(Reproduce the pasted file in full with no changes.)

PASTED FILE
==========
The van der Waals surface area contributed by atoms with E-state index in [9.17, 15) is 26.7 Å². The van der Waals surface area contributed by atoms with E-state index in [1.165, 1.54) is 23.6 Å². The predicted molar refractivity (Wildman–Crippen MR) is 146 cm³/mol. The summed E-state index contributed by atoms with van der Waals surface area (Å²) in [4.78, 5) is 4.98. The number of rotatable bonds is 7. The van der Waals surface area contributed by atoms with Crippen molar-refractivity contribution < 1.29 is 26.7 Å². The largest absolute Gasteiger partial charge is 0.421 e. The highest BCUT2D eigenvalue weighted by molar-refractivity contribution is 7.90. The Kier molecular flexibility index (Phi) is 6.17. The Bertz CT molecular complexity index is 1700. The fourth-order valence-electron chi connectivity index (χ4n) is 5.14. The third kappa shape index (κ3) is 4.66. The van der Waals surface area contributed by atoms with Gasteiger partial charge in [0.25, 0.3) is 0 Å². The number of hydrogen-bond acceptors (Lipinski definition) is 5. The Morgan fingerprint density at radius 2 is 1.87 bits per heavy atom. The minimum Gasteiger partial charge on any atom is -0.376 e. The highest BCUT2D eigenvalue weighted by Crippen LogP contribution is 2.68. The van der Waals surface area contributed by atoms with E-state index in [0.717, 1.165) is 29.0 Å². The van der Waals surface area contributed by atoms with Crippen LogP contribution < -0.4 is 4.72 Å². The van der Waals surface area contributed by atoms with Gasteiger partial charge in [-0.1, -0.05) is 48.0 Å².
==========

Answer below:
The van der Waals surface area contributed by atoms with E-state index in [9.17, 15) is 26.7 Å². The van der Waals surface area contributed by atoms with E-state index in [1.165, 1.54) is 23.6 Å². The predicted molar refractivity (Wildman–Crippen MR) is 146 cm³/mol. The summed E-state index contributed by atoms with van der Waals surface area (Å²) in [4.78, 5) is 4.98. The number of rotatable bonds is 7. The van der Waals surface area contributed by atoms with Crippen molar-refractivity contribution < 1.29 is 26.7 Å². The largest absolute Gasteiger partial charge is 0.421 e. The highest BCUT2D eigenvalue weighted by molar-refractivity contribution is 7.90. The Kier molecular flexibility index (Phi) is 6.17. The Bertz CT molecular complexity index is 1700. The fourth-order valence-electron chi connectivity index (χ4n) is 5.14. The third kappa shape index (κ3) is 4.66. The van der Waals surface area contributed by atoms with Gasteiger partial charge in [0.25, 0.3) is 0 Å². The number of hydrogen-bond acceptors (Lipinski definition) is 5. The Morgan fingerprint density at radius 2 is 1.87 bits per heavy atom. The minimum Gasteiger partial charge on any atom is -0.376 e. The highest BCUT2D eigenvalue weighted by Crippen LogP contribution is 2.68. The van der Waals surface area contributed by atoms with E-state index in [0.717, 1.165) is 29.0 Å². The van der Waals surface area contributed by atoms with Crippen LogP contribution < -0.4 is 4.72 Å². The van der Waals surface area contributed by atoms with Gasteiger partial charge in [-0.1, -0.05) is 48.0 Å².